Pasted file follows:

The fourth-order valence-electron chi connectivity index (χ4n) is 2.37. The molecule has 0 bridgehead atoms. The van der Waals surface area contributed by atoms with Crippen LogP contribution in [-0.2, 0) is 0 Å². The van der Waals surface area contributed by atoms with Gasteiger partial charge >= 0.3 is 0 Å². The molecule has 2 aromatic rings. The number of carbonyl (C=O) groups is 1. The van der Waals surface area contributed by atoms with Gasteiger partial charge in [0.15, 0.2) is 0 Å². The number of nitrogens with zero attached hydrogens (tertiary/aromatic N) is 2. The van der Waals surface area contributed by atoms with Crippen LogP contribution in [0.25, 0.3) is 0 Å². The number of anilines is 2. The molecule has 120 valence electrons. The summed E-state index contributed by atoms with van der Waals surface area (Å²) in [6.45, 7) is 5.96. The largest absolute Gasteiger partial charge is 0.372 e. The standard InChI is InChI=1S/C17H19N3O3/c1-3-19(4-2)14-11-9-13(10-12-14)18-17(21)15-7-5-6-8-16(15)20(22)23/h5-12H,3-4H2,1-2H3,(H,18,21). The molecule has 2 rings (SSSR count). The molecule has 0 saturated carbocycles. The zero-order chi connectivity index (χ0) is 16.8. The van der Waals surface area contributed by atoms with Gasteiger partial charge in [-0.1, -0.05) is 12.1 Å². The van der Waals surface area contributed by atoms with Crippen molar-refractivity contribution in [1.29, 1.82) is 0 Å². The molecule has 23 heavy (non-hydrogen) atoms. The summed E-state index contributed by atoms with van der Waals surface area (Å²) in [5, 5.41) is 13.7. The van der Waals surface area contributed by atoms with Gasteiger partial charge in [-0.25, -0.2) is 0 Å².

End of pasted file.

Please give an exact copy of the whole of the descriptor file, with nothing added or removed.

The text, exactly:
The fourth-order valence-electron chi connectivity index (χ4n) is 2.37. The molecule has 0 bridgehead atoms. The van der Waals surface area contributed by atoms with Crippen LogP contribution in [-0.2, 0) is 0 Å². The van der Waals surface area contributed by atoms with Gasteiger partial charge >= 0.3 is 0 Å². The molecule has 2 aromatic rings. The number of carbonyl (C=O) groups is 1. The van der Waals surface area contributed by atoms with Gasteiger partial charge in [0.15, 0.2) is 0 Å². The number of nitrogens with zero attached hydrogens (tertiary/aromatic N) is 2. The van der Waals surface area contributed by atoms with Crippen LogP contribution in [0.25, 0.3) is 0 Å². The number of anilines is 2. The molecule has 120 valence electrons. The summed E-state index contributed by atoms with van der Waals surface area (Å²) in [6.45, 7) is 5.96. The largest absolute Gasteiger partial charge is 0.372 e. The standard InChI is InChI=1S/C17H19N3O3/c1-3-19(4-2)14-11-9-13(10-12-14)18-17(21)15-7-5-6-8-16(15)20(22)23/h5-12H,3-4H2,1-2H3,(H,18,21). The molecule has 2 rings (SSSR count). The molecule has 0 saturated carbocycles. The zero-order chi connectivity index (χ0) is 16.8. The van der Waals surface area contributed by atoms with Gasteiger partial charge in [-0.1, -0.05) is 12.1 Å². The van der Waals surface area contributed by atoms with Crippen molar-refractivity contribution in [1.29, 1.82) is 0 Å². The molecule has 23 heavy (non-hydrogen) atoms. The summed E-state index contributed by atoms with van der Waals surface area (Å²) in [5, 5.41) is 13.7. The van der Waals surface area contributed by atoms with Gasteiger partial charge in [-0.25, -0.2) is 0 Å².